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geol 102 midterm
Terms in this set (106)
the process by which river lengthen their channels
defined as the volume of water passing through a cross-section of the river at a given time (volume of water / time)
Main water reservoirs
Why is water a polar molecule?
-water has positive hydrogen atoms and negatively charged oxygen atoms
-Creates hydrogen bonds
-So water "sticks" to itself
-which makes it a "universal solvent"
-water expands as it freezes
-water has high surface tension
-water has capillary action
-water has a high heat capacity (it requires a lot of energy to change its temperature)
-water is a powerful solvent
average time that a water molecule spends in a particular reservoir during the hydrologic cycle
water residence time rank
Rank from 1 to 5 (1= shortest, 5=longest)
the entire area drained by a given river
the ridge that separates two drainages
the ridge that separates watersheds of rivers that flow to different oceans
Different drainage networks
Dendritic - homogenous bedrock
Rectangular - joint
Radial - Mountain
Parallel - sloping surfaces
How would you describe the Great Basin?
A gigantic area of interior drainage
volume of water passing through the channel in a given amount of time
coarser sediment travels along the bottom
How does bed load move?
rolling, sliding, saltation
fine sediment carried in suspension
material (ions) transported in solution
Transport of sediment
During saltation, clasts bounce along the bed and knock other clasts into the flow.
Streams transport sediment in many forms: dissolved ions are in solution, tiny suspended grains are distributed through the water, and the bed load slides, rolls, and/or undergoes solution. Sediment is transported as dissolved, suspended, and bed load
the movement of hard particles such as sand over an uneven surface in a turbulent flow of air or water
how does water velocity and thus a carrying capacity and competency vary across a meander bend?
How does water-transported sediment (alluvium) change downstream from its source?
what happens to a river gradient and discharge downriver from its source?
Why is river discharge important?
greatest size of sediment a stream can carry
total amount of sediment a stream can carry
why are competence and capacity important?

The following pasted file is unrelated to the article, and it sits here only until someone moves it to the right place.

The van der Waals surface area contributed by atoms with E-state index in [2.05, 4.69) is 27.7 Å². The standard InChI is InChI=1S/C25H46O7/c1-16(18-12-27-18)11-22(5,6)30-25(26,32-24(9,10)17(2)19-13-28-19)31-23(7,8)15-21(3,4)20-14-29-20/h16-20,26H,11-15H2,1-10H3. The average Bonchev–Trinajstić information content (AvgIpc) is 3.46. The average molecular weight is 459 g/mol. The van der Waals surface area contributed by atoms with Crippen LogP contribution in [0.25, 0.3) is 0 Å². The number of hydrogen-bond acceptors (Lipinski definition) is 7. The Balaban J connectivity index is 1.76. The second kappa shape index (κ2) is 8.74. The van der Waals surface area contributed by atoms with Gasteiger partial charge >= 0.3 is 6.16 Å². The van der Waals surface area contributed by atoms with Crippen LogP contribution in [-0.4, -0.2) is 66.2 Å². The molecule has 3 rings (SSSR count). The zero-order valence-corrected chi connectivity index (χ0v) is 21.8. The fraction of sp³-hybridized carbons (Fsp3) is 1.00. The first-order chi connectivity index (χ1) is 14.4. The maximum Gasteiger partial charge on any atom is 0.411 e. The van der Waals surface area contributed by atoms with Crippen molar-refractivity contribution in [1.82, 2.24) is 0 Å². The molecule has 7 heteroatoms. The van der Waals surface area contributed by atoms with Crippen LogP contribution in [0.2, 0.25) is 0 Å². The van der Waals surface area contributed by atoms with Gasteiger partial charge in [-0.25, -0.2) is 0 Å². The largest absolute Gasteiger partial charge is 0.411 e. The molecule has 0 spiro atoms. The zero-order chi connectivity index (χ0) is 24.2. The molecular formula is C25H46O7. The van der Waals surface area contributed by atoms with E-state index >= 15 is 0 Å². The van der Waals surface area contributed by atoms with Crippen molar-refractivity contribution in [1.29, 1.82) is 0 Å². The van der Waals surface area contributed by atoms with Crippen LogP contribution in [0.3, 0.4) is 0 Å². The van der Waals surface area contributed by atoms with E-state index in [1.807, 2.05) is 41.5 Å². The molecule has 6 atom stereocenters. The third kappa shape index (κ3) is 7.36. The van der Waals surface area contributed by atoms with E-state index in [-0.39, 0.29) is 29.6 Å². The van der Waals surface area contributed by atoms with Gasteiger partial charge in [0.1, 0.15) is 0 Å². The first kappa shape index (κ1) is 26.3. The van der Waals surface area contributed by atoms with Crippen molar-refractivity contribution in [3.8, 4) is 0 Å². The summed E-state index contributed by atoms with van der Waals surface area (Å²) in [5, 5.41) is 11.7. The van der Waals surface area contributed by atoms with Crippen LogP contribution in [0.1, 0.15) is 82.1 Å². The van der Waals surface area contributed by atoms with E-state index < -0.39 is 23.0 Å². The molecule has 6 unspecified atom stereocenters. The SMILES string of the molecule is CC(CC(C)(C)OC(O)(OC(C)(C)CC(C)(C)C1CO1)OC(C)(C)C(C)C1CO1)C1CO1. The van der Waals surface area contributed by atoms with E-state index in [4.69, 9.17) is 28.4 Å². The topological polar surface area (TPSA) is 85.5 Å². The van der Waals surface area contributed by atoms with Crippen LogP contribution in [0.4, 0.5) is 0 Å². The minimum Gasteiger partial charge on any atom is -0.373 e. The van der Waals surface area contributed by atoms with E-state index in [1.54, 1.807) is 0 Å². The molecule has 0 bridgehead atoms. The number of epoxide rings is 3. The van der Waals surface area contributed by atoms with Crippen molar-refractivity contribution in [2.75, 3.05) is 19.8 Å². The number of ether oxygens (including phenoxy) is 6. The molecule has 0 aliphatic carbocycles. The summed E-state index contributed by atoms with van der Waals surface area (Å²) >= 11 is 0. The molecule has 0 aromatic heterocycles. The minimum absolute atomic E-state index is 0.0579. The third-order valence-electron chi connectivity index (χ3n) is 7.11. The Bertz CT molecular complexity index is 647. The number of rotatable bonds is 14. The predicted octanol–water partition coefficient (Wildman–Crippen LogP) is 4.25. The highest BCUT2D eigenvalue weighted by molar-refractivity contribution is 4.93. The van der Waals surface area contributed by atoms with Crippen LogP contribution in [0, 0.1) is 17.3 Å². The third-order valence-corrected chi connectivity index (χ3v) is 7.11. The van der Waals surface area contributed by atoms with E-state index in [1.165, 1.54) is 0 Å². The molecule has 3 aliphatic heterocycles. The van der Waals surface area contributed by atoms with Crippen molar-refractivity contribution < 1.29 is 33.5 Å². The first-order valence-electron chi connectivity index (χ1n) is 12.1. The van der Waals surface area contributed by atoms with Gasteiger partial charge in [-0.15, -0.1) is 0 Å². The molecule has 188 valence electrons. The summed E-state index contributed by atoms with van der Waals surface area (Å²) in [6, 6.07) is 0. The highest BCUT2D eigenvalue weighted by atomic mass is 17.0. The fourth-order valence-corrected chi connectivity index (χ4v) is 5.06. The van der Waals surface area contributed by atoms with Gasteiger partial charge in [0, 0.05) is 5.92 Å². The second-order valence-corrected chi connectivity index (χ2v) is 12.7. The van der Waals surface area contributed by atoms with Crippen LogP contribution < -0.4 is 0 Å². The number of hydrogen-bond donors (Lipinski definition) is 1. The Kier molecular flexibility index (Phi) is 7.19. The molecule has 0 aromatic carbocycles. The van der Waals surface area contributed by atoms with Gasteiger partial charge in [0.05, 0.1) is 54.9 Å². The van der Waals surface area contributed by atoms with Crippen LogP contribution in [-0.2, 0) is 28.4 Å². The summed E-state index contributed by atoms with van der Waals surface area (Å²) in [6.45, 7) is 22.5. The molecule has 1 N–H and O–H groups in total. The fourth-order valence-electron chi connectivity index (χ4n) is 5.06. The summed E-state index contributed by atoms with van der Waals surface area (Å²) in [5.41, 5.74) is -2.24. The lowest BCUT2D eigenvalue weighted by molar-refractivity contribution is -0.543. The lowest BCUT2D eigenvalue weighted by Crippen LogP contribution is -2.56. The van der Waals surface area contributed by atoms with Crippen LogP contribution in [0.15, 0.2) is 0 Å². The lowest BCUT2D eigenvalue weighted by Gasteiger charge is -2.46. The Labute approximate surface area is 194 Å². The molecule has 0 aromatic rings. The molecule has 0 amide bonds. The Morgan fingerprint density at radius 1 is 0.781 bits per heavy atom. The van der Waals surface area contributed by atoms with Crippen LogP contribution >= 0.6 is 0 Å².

-it is important measures of a stream's ability to carry sediment
-competency and capacity increase exponentially as velocity increases
-They decrease exponentially as velocity decreases!
-As water velocity decreases, it deposits material.
-As water velocity increases, it transports material and erodes its channel.
A fan-shaped deposit of alluvium
-Alluvium= water-transported material
the term used to describe coalescing alluvial fans.
-defined by multiple channels that form a braided pattern
-tend to form where there are rapid fluctuations in discharge and in coarse alluvium.
-characterize mountainous and near-source areas
they wind across their floodplains
-the area gets covered by water during floods.
the flat area around a river that is covered with sediment as a result of frequent flooding
-during flooding, the area gets flooded
Erosion at waterfalls
-greatest erosional energy occurs where the water hits the plunge pool
-2nd greatest amount of erosional energy occurs where the water spills over the top.
-undercutting at base and channel down-cutting at top
When and why do rivers flood?
What causes a river to flood?
River - Besides their damage, how are they beneficial?
How have floods changed as the landscape has become more urbanized?
its made flooding more severe by increasing river discharges soon after a rainstorm
Flood control measures
What are the long-term effects on the mississippi, especially on its delta and its relation to the Atchafalaya?
rocks or deposits that can hold and allow passage of groundwater - require high porosity AND permeability
rocks or deposits that prevent the passage of groundwater - require low permeability
below the land surface that is saturated with water
water seeps from the ground surface directly above the aquifer
streams that flow all year
How does permanent streams relate to groundwater?
is a landscape formed primarily by dissolution of bedrock by groundwater
most igneous and metamorphic rocks make poor aquifers - why?
because they are made of interlocking crystals, they typically have very low permeability
which of the following ways of estimating flood frequencies is the most accurate?
Theyre the same accuracy - Annual probability and Recurrence Interval
percentage of quartz grains in sedimentary deposits increase downriver. Why?
Quartz is less susceptible to chemical weathering than other minerals
During flooding, a river's discharged increases significantly. If the cross-sectional area of the channel were to stay the same, what would happen to the velocity of the current?